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Missoula Public Schools Offer Vaccine Clinic For Kids 12 And Older

Students walk into a school building with a sign in front that says 'Granite Pharmacy vaccine clinic entrance,' May 21, 2021.
Freddy Monares
Montana Public Radio
Students walk into Sentinel High School in Missoula, MT during a vaccine clinic for kids age 12 and up May 21, 2021.

Missoula County Public Schools is one of the first in the state to offer a COVID-19 vaccine clinic tailored for kids 12 and older, right before schools let out for summer vacation. The school district last week vaccinated an estimated 1,000 kids.

Jessica Clixby sat with her two daughters on the bleachers inside the school gymnasium at Sentinel High School last week. Her daughters had just gotten the first dose of the Pfizer vaccine somewhere in the middle of the school’s basketball court.

Clixby’s family has plans this summer.

“It definitely gave me peace of mind as well to know that they were vaccinated before we do those travels and they’re around new people,” she says.

Missoula County Public Schools is among the first in the state to hold a student vaccine clinic on the campus of one of its schools. It’s an effort to distribute the vaccine to kids who want it, and prevent disruptions from students and teachers contracting the virus next school term.

Missoula’s Superintendent Rob Watson says during the pandemic the virus forced teachers and students considered close contacts to miss class. That hasn’t happened as much recently, he says.

“What I believe is that this sort of process really helps reduce transmission in our community, but also helps us just stay in school and keep school moving pretty much normally.”

He says vaccines can knock out those unexpected disruptions for the next school year.

“And a lot of times, it’s because they’re vaccinated or because we just don’t have as many cases in school, so there’s not as many opportunities to become a close contact.”

A table with colorful Band-Aids, sanitizer and a cup full of lollipops at a May 21, 2021 vaccine clinic at Sentinel High School in Missoula, MT.
Credit Freddy Monares / Montana Public Radio
Montana Public Radio
A table with colorful Band-Aids, sanitizer and a cup full of lollipops at a May 21, 2021 vaccine clinic at Sentinel High School in Missoula, MT.

Montana School Boards Association President Lance Melton says he thinks Missoula is the first to hold a vaccine clinic for kids after Pfizer was approved for that age group. With a few weeks left of school, he says, the school district won’t get anything out of the kids being vaccinated this year.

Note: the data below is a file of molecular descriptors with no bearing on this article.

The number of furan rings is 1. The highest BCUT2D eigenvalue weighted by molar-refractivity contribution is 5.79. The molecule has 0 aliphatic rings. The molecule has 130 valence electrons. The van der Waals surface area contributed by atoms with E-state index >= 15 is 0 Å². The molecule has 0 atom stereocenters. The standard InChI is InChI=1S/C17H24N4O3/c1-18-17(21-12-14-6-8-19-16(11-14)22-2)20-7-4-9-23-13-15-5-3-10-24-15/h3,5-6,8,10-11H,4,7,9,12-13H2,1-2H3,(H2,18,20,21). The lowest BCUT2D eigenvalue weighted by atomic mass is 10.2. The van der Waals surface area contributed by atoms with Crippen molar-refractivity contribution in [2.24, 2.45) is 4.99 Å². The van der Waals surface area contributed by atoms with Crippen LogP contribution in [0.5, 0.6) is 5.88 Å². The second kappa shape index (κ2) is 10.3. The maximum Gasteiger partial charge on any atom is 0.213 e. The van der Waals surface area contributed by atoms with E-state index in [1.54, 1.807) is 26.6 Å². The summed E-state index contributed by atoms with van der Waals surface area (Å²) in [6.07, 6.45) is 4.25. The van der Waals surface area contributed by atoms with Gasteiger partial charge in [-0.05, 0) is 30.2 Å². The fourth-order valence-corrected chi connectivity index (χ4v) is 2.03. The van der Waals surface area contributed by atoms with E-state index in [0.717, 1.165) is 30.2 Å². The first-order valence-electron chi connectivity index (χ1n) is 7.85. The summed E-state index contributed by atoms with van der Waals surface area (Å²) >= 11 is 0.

“So, I think what they’re really doing is looking forward and trying to help and support families and provide them a place to get this done.”

Bozeman Public Schools and Gallatin City-County Health Department earlier this month also held a vaccine clinic for kids age 12 and older. Logan Health in Kalispell held a vaccine clinic at Glacier High School last week.

Back at the clinic, school nurses from across the district administered doses of the vaccine to kids inside the gym. Tables set up as vaccine stations were covered with camouflage, leopard print and floral patterned Band-Aids. Most had a cup full of lollipops to give the kids after they got poked.

Eric Beyer owns Granite Pharmacy, the clinic that partnered with the Missoula school district to get the shots. He says he heard from families that just wanted to travel, see family and get their lives somewhat back to normal.

“We’ve had so many parents tell us what a relief this is or how glad they are we got this done before summer hit because — either sports, travel, whatever it might be.”

Beyer says there was a little concern about kids who don’t like needles and whether they were going to follow through with appointments to get vaccinated. Instead, he heard from lots of kids who wanted to make a difference for grandparents or parents who’ve gotten sick.

“They know what this means, and we’ve had a lot of 15-year-olds say, ‘I want to be part of this.’ You know, ‘when I look back on the pandemic, that I made a difference. I got vaccinated.’”

And parents were happy to have their kids get the shot at the high school — some even got it between classes.

Jessica Clixby says she was hesitant at first to get her kids vaccinated. 

“As a mother, it makes you think of all of the things that you’re doing for your kiddos, and you only want to do what’s best for your kiddos. And so, it’s really hard to know if giving them the shot is the right thing because I want to protect them. And is it protecting them by giving them the shot or protecting them by not?”

She says side effects and just not knowing the information behind the vaccine made her nervous about it. After looking at federal resources and chatting with a friend who works at the Centers for Disease Control and Prevention, Clixby says she felt comfortable getting them the shots.

“And then, you gotta go with your gut. And that’s a really hard thing to do, but I believe I’ve done the right thing, definitely.”

Like a lot of parents at the clinics, Clixby says the vaccine has set her at ease, and she’s hopeful that school can get back to what it was like before COVID-19.

Freddy Monares was a reporter and Morning Edition host at Montana Public Radio.
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